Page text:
Scotland Day Two: Pipe-free
Scotland photos

Scotland Day Three: Death defying

This morning I feel much better after having suffered from near-fatal jetlag the whole trip. I was averaging four hours of sleep or less since the day before the trip began, but last night I finally caught up and had nearly ten hours' worth. It was easier here, as we're staying in the hotel adjacent to a castle in Huntly.

Yesterday we rushed out of the not-as-fancy hotel to drive across the mountain towards the Spey river and the famous Speyside whisky region. Most of the group then had their own death-defying experience canoeing down the Spey river. Almost all of them tipped over, up to three times, in the freezing water. One writer said, "Just minutes ago I was curled up in fetal position on the riverbank." When the four of us smarter folks who declined the experience showed up at the end point, everyone else was shaking like wet chihuahuas and had in their eyes the crazed stares of people who just survived something awful and had a new appreciation for life.

What I was doing instead was visiting Ballindalloch castle, where we were greeted by the family who lives there and owns it. They had the affected accents and mannerisms of the moneyed gentry that you couldn't pay a character actor to imitate better. They were awesome.

Afterwards, the river people dried off and we went to the Speyburn distillery. The place doesn't have a visitor's center, so we were given the close-up tour. What I never realized about scotch production is that there are two different steps to prepare the barley. First you soak it so that the barley germinates, then you dry it out at just the right moment. This is now mostly done at centralized malting houses rather than onsite at distilleries as it was in the past. (The pagoda shaped buildings many scotch distilleries have are the old roofs of the drying rooms.)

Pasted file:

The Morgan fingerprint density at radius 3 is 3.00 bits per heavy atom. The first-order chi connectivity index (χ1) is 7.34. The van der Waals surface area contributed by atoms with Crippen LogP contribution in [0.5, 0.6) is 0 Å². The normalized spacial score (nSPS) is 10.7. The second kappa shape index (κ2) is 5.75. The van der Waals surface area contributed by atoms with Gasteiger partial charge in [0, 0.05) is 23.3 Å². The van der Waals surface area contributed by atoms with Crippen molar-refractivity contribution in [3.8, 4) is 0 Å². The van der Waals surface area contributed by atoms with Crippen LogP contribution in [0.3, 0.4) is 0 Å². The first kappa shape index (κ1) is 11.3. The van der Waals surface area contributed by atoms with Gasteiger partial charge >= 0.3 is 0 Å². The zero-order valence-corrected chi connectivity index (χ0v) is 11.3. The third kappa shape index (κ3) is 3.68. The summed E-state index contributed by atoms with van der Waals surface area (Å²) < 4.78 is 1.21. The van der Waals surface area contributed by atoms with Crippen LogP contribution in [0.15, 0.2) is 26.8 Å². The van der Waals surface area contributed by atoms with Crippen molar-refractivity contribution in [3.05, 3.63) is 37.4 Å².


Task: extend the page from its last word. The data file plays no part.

After you (now) buy your malted and dried barley, you have to grind it up, then soak it again several times to release the sugars. Only then does it go to the fermentation tanks, then on to be distilled twice. We tasted the products of the distillation in the barrel room, sampling the entire range of Speyburn and Old Pulteney.

We headed off afterwards to Dufftown where we were given a cooking lesson by the chef at A Taste of Speyside restaurant. It was tasty stuff -even my veggie version was delightful. Then we checked into our lovely hotel where I skipped dinner and slept through the night. Ahh. I"m up at 5AM but after 10 hours of sleep that doesn't bother me at all.

That's right folks- two days in a row without bagpipes! My whole theory about this trip has so far proven wrong.

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Camper's Book: Tonic Water AKA G&T WTF is now available for sale.

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